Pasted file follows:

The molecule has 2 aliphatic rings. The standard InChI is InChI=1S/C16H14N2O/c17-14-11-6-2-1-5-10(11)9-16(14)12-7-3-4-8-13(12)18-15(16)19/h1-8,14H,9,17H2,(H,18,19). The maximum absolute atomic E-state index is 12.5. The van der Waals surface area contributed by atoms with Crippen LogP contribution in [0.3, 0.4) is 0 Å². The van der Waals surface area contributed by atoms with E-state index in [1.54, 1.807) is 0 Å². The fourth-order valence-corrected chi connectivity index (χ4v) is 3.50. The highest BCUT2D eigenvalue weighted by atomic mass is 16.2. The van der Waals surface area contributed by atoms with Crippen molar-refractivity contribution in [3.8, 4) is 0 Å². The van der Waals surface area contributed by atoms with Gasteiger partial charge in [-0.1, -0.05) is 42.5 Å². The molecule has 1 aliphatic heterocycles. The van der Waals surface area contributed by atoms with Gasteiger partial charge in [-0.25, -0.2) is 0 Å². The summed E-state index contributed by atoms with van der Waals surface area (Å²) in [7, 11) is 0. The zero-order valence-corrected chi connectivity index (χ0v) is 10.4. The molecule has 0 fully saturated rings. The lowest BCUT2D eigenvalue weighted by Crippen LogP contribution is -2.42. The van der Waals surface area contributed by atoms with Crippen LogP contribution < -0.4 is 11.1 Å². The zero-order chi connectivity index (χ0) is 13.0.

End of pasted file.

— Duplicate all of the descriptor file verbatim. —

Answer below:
The molecule has 2 aliphatic rings. The standard InChI is InChI=1S/C16H14N2O/c17-14-11-6-2-1-5-10(11)9-16(14)12-7-3-4-8-13(12)18-15(16)19/h1-8,14H,9,17H2,(H,18,19). The maximum absolute atomic E-state index is 12.5. The van der Waals surface area contributed by atoms with Crippen LogP contribution in [0.3, 0.4) is 0 Å². The van der Waals surface area contributed by atoms with E-state index in [1.54, 1.807) is 0 Å². The fourth-order valence-corrected chi connectivity index (χ4v) is 3.50. The highest BCUT2D eigenvalue weighted by atomic mass is 16.2. The van der Waals surface area contributed by atoms with Crippen molar-refractivity contribution in [3.8, 4) is 0 Å². The van der Waals surface area contributed by atoms with Gasteiger partial charge in [-0.1, -0.05) is 42.5 Å². The molecule has 1 aliphatic heterocycles. The van der Waals surface area contributed by atoms with Gasteiger partial charge in [-0.25, -0.2) is 0 Å². The summed E-state index contributed by atoms with van der Waals surface area (Å²) in [7, 11) is 0. The zero-order valence-corrected chi connectivity index (χ0v) is 10.4. The molecule has 0 fully saturated rings. The lowest BCUT2D eigenvalue weighted by Crippen LogP contribution is -2.42. The van der Waals surface area contributed by atoms with Crippen LogP contribution < -0.4 is 11.1 Å². The zero-order chi connectivity index (χ0) is 13.0.